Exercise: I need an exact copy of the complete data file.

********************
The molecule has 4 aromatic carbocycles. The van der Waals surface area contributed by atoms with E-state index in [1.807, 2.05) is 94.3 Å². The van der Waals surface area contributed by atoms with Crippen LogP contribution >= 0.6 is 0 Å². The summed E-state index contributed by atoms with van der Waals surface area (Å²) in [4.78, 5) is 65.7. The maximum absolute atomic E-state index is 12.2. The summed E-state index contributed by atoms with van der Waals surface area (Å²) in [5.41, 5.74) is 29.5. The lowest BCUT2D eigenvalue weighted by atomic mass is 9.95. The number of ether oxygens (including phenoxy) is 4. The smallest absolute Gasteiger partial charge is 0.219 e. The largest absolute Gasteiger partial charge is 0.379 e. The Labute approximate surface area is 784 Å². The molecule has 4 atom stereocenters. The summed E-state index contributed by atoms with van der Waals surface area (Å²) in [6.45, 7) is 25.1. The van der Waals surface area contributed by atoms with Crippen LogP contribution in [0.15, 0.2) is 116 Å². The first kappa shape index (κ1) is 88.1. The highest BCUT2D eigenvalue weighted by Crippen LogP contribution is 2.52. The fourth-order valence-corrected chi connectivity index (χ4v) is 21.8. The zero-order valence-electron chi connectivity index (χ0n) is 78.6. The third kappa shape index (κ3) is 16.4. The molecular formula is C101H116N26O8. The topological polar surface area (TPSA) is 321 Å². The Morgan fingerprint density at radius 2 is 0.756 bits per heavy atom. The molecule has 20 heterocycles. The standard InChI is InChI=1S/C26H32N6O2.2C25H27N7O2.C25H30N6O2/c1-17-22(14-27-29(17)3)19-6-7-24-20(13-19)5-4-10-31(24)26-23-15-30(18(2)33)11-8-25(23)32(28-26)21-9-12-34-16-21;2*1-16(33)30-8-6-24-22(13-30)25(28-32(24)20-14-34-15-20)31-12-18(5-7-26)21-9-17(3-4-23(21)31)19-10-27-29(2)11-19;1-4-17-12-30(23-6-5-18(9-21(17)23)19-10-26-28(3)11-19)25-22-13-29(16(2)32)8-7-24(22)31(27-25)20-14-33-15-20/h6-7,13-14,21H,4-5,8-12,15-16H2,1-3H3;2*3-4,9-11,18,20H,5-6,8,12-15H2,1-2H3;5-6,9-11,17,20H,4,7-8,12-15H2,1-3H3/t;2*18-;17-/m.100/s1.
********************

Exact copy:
The molecule has 4 aromatic carbocycles. The van der Waals surface area contributed by atoms with E-state index in [1.807, 2.05) is 94.3 Å². The van der Waals surface area contributed by atoms with Crippen LogP contribution >= 0.6 is 0 Å². The summed E-state index contributed by atoms with van der Waals surface area (Å²) in [4.78, 5) is 65.7. The maximum absolute atomic E-state index is 12.2. The summed E-state index contributed by atoms with van der Waals surface area (Å²) in [5.41, 5.74) is 29.5. The lowest BCUT2D eigenvalue weighted by atomic mass is 9.95. The number of ether oxygens (including phenoxy) is 4. The smallest absolute Gasteiger partial charge is 0.219 e. The largest absolute Gasteiger partial charge is 0.379 e. The Labute approximate surface area is 784 Å². The molecule has 4 atom stereocenters. The summed E-state index contributed by atoms with van der Waals surface area (Å²) in [6.45, 7) is 25.1. The van der Waals surface area contributed by atoms with Crippen LogP contribution in [0.15, 0.2) is 116 Å². The first kappa shape index (κ1) is 88.1. The highest BCUT2D eigenvalue weighted by Crippen LogP contribution is 2.52. The fourth-order valence-corrected chi connectivity index (χ4v) is 21.8. The zero-order valence-electron chi connectivity index (χ0n) is 78.6. The third kappa shape index (κ3) is 16.4. The molecular formula is C101H116N26O8. The topological polar surface area (TPSA) is 321 Å². The Morgan fingerprint density at radius 2 is 0.756 bits per heavy atom. The molecule has 20 heterocycles. The standard InChI is InChI=1S/C26H32N6O2.2C25H27N7O2.C25H30N6O2/c1-17-22(14-27-29(17)3)19-6-7-24-20(13-19)5-4-10-31(24)26-23-15-30(18(2)33)11-8-25(23)32(28-26)21-9-12-34-16-21;2*1-16(33)30-8-6-24-22(13-30)25(28-32(24)20-14-34-15-20)31-12-18(5-7-26)21-9-17(3-4-23(21)31)19-10-27-29(2)11-19;1-4-17-12-30(23-6-5-18(9-21(17)23)19-10-26-28(3)11-19)25-22-13-29(16(2)32)8-7-24(22)31(27-25)20-14-33-15-20/h6-7,13-14,21H,4-5,8-12,15-16H2,1-3H3;2*3-4,9-11,18,20H,5-6,8,12-15H2,1-2H3;5-6,9-11,17,20H,4,7-8,12-15H2,1-3H3/t;2*18-;17-/m.100/s1.